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Sinensky v Rokowsky Published Decision


Sinensky v Rokowsky
2005 NY Slip Op 07518
Decided on October 11, 2005
Appellate Division, Second Department
Published by New York State Law Reporting Bureau pursuant to Judiciary Law § 431.

This opinion is uncorrected and subject to revision before publication in the Official Reports.

Decided on October 11, 2005

SUPREME COURT OF THE STATE OF NEW YORK APPELLATE DIVISION : SECOND JUDICIAL DEPARTMENT

ANITA R. FLORIO, J.P.
DANIEL F. LUCIANO
PETER B. SKELOS
ROBERT A. LIFSON, JJ.
DECISION & ORDER
2005-00545

[*1]Gary Sinensky, et al., appellants-respondents,
v
Solomon Rokowsky, et al., respondents-appellants. (Index No. 11250/04)

Adam Leitman Bailey, P.C., New York, N.Y. (Edward Paul Alper of counsel), for appellants respondents.

Lawrence F. DiGiovanna, Brooklyn, N.Y., for respondent- appellant Solomon Rokowsky.

Goldberg Rimberg & Friedlander, PLLC, New York, N.Y., for respondents-appellants Victor Fein, Stanley Weiss, Board of Directors of Premier House, Inc., and Premier House, Inc. In an action, inter alia, to recover damages for housing discrimination based on disability in violation of Executive Law § 296, Administrative Code of City of New York § 8-107(5), and the Fair Housing Act (42 USC § 3601 et seq.), for breach of fiduciary duty, tortious interference with contract, and declaratory and injunctive relief, the plaintiffs appeal, as limited by their brief, from so much of an order of the Supreme Court, Kings County (Schmidt, J.), dated December 9, 2004, as granted those branches of the separate cross motions of the defendant Solomon Rokowsky, and the defendants Victor Fein, Stanley Weiss, the Board of Directors of Premier House, Inc., and Premier House, Inc., which were to dismiss the causes of action to recover damages for housing discrimination and breach of fiduciary duty pursuant to CPLR 3211(a)(1) and (7) insofar as asserted against them and denied their motion to enjoin the defendant Solomon Rokowsky, inter alia, from conveying shares of stock in a certain cooperative apartment to anyone other than the plaintiff Gary Sinensky, and the defendants Victor Fein, Stanley Weiss, the Board of Directors of Premier House, Inc., and Premier House, Inc., and the defendant Solomon Rokowsky separately cross-appeal, as limited by their respective briefs, from so much of the same order as denied those branches of their [*2]separate cross motions which were to dismiss the cause of action to recover damages for tortious interference with contract pursuant to CPLR 3211(a)(1) and (7) insofar as asserted against them.

ORDERED that the order is modified, on the law, by deleting the provision thereof granting those branches of the separate cross motions of the defendant Solomon Rokowsky and the defendants Victor Fein, Stanley Weiss, the Board of Directors of Premier House, Inc., and Premier House, Inc., which were to dismiss the cause of action to recover damages for housing discrimination based on disability in violation of Executive Law § 296, Administrative Code of City of New York § 8-107(5), and the Fair Housing Act (42 USC § 3601 et seq.) pursuant to CPLR 3211(a)(1) and (7) insofar as asserted against them and substituting therefor a provision denying those branches of the cross motions; as so modified, the order is affirmed insofar as appealed and cross- appealed from, without costs or disbursements.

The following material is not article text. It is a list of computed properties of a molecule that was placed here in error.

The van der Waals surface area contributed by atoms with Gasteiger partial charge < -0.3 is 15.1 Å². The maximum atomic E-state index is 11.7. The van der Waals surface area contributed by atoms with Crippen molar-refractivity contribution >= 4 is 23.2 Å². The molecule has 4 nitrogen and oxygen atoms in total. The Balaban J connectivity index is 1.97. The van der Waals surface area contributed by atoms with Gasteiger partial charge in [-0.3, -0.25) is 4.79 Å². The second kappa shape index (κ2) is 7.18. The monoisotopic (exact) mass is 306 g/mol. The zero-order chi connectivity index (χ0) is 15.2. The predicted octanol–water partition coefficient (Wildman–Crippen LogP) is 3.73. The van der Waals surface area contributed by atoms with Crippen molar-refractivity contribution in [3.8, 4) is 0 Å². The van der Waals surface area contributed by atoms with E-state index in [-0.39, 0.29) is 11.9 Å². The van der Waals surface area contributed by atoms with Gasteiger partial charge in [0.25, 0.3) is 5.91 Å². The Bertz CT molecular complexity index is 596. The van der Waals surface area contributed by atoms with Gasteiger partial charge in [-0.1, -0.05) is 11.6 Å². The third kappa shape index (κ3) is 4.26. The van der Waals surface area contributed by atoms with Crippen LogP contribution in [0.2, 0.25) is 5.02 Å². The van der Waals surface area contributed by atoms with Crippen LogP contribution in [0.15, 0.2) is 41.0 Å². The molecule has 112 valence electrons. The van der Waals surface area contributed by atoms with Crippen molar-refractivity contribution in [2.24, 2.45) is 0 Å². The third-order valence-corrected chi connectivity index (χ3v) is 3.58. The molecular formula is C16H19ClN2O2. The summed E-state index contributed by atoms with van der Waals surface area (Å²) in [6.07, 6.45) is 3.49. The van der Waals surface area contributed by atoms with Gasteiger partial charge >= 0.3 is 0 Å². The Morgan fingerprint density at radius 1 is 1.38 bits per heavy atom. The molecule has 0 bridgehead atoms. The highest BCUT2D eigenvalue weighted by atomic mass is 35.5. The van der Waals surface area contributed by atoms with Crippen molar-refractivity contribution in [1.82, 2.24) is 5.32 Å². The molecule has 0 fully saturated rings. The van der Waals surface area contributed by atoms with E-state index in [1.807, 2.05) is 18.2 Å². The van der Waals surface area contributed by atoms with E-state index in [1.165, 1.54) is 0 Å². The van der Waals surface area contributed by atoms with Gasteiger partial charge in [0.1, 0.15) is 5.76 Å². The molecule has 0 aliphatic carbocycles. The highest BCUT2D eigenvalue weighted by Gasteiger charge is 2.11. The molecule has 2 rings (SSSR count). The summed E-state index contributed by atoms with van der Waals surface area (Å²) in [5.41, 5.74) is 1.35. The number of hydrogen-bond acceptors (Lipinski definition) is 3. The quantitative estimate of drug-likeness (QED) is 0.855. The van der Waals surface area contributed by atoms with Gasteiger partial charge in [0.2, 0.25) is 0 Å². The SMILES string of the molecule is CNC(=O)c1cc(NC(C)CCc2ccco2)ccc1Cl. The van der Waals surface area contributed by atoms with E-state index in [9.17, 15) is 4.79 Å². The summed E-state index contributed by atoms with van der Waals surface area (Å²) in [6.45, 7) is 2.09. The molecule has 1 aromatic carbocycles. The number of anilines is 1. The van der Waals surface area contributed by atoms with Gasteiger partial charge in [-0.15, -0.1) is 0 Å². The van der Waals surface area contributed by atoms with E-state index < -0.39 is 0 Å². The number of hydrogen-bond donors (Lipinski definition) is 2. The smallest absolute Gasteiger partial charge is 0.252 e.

In considering a motion to dismiss pursuant to CPLR 3211(a)(7), the court should “accept the facts as alleged in the complaint as true, accord plaintiffs the benefit of every possible favorable inference, and determine only whether the facts as alleged fit within any cognizable legal theory” (Leon v Martinez, 84 NY2d 83, 87-88; see Rochdale Vil., v Zimmerman, 2 AD3d 827; Board of Educ. v County of Westchester, 282 AD2d 561). Applying these principles to the instant case, the amended complaint and supporting affidavits “adequately alleged for pleading survival purposes” a cause of action for housing discrimination based on disability (Leon v Martinez, supra at 88).

Moreover, assuming the truth of the allegations, and affording the plaintiffs every favorable inference (see Schneider v Hand, 296 AD2d 454), they have sufficiently pleaded a cause of action to recover damages for tortious interference with contract (see Kronos, Inc. v AVX Corp., 81 NY2d 90, 94; Bernberg v Health Mgt. Sys., 303 AD2d 348, 349; Kravtsov v Thwaites Terrace House Owners Corp., 267 AD2d 154, 155). Consequently, the Supreme Court properly declined to dismiss that cause of action.

However, the plaintiff Gary Sinensky, as the contract vendee of shares in the defendant cooperative corporation, was not a party to the proprietary lease between the corporation and the seller and, as such, no fiduciary duty was owed to him (see generally Leist v Goldstein, 305 AD2d 468, 469; Pesochinsky v 77 Bleecker St. Corp., 250 AD2d 494; Pober v Columbia 160 Apts. Corp., 266 AD2d 6). Accordingly, the Supreme Court correctly dismissed the cause of action to recover damages for breach of fiduciary duty.

Finally, we conclude that the Supreme Court providently exercised its discretion in denying the plaintiffs’ motion to enjoin the defendant Solomon Rokowsky, inter alia, from conveying shares of stock in the subject apartment to anyone other than the plaintiff Gary Sinensky. There are sharp factual disputes as to key issues in the record which preclude a finding of likelihood of success on the merits at this juncture (see Price Paper & Twine Co. v Miller, 182 AD2d 748, 750; Schneider Leasing Plus v Stallone, 172 AD2d 739; Matter of Coalition of United Peoples v Brady, 161 AD2d 641, 643; Merrill Lynch Realty Assoc. v Burr, 140 AD2d 589, 593).

FLORIO, J.P., LUCIANO, SKELOS and LIFSON, JJ., concur.
ENTER:
James Edward Pelzer
Clerk of the Court

Adam Leitman Bailey, P.C.

NEW YORK REAL ESTATE ATTORNEYS